We were young. We were in love. We were rollicking in those sublime early days
of marriage when life seems about as good as life can get. We could not leave
well enough alone. And so on a January evening in 1991, my wife of fifteen
months and I ate a quick dinner together and headed off to answer a classified
ad in the Palm Beach Post.
Why we were doing this, I wasn't quite sure. A few weeks earlier I had awoken
just after dawn to find the bed beside me empty. I got up and found Jenny
sitting in her bathrobe at the glass table on the screened porch of our little
bungalow, bent over the newspaper with a pen in her hand.
There was nothing unusual about the scene. Not only was the Palm Beach
Post our local paper, it was also the source of half of our household
income. We were a two-newspaper-career couple. Jenny worked as a feature writer
in the Post's "Accent" section; I was a news reporter at the competing
paper in the area, the South Florida Sun-Sentinel, based an hour south in
Fort Lauderdale. We began every morning poring over the newspapers, seeing how
our stories were played and how they stacked up to the competition. We circled,
underlined, and clipped with abandon.
But on this morning, Jenny's nose was not in the news pages but in the
classified section. When I stepped closer, I saw she was feverishly circling
beneath the heading "Pets -- Dogs."
"Uh," I said in that new-husband, still-treading-gently voice. "Is there
something I should know?"
She did not answer.
"It's the plant," she finally said, her voice carrying a slight edge of
"The plant?" I asked.
"That dumb plant," she said. "The one we killed."
The one we killed? I wasn't about to press the point, but for the
record it was the plant that I bought and she killed. I had surprised her with
it one night, a lovely large dieffenbachia with emerald-and-cream variegated
leaves. "What's the occasion?" she'd asked. But there was none. I'd given it to
her for no reason other than to say, "Damn, isn't married life great?"
She had adored both the gesture and the plant and thanked me by throwing her
arms around my neck and kissing me on the lips. Then she promptly went on to
kill my gift to her with an assassin's coldhearted efficiency. Not that she was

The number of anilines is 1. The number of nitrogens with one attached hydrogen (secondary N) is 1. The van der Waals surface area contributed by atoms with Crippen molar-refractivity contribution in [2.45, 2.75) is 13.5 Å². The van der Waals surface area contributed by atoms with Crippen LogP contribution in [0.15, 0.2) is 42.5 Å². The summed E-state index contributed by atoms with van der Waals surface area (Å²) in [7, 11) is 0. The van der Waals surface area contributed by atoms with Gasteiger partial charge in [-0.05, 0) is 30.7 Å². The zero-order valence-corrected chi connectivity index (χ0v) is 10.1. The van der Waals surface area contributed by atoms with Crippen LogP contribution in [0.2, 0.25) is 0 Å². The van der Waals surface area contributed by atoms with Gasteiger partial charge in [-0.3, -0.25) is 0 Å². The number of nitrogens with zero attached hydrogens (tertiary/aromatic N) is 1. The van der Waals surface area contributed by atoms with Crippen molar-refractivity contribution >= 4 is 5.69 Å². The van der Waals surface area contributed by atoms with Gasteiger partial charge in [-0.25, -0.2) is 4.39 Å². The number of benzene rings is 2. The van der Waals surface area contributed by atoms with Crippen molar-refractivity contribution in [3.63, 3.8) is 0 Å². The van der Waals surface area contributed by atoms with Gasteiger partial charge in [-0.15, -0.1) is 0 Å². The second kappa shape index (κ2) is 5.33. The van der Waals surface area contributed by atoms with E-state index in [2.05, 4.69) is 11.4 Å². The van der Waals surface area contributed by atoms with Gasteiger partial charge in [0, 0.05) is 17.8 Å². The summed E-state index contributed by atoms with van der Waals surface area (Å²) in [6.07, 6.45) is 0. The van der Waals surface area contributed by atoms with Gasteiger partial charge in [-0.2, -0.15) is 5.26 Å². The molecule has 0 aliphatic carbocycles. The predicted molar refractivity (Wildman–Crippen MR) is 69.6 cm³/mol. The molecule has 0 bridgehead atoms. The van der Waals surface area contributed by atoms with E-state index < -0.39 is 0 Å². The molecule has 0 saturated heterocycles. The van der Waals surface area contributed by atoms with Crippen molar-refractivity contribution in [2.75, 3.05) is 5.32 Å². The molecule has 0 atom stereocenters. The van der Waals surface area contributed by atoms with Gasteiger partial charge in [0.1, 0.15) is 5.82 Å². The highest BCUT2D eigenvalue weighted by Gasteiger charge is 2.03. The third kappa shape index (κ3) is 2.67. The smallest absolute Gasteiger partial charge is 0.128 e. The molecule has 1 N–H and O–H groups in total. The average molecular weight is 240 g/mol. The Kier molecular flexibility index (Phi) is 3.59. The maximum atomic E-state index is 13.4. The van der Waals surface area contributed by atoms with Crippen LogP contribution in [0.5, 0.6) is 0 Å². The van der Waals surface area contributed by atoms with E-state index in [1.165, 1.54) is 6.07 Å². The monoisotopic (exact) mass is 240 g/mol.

trying to; if anything, she nurtured the poor thing to death. Jenny didn't
exactly have a green thumb. Working on the assumption that all living things
require water, but apparently forgetting that they also need air, she began
flooding the dieffenbachia on a daily basis.
"Be careful not to overwater it," I had warned.
"Okay," she had replied, and then dumped on another gallon.
The sicker the plant got, the more she doused it, until finally it just kind
of melted into an oozing heap. I looked at its limp skeleton in the pot by the
window and thought, Man, someone who believes in omens could have a field day
with this one.
Now here she was, somehow making the cosmic leap of logic from dead flora in
a pot to living fauna in the pet classifieds. Kill a plant, buy a
puppy. Well, of course it made perfect sense.
I looked more closely at the newspaper in front of her and saw that one ad in
particular seemed to have caught her fancy. She had drawn three fat red stars
beside it. It read: "Lab puppies, yellow. AKC purebred. All shots. Parents on
"So," I said, "can you run this plant-pet thing by me one more time?"
"You know," she said, looking up. "I tried so hard and look what happened. I
can't even keep a stupid houseplant alive. I mean, how hard is that? All
you need to do is water the damn thing."
The foregoing is excerpted from Marley & Me by John Grogan. All rights reserved. No part of this book may be used or reproduced without written permission from HarperCollins Publishers, 10 East 53rd Street, New York, NY 10022
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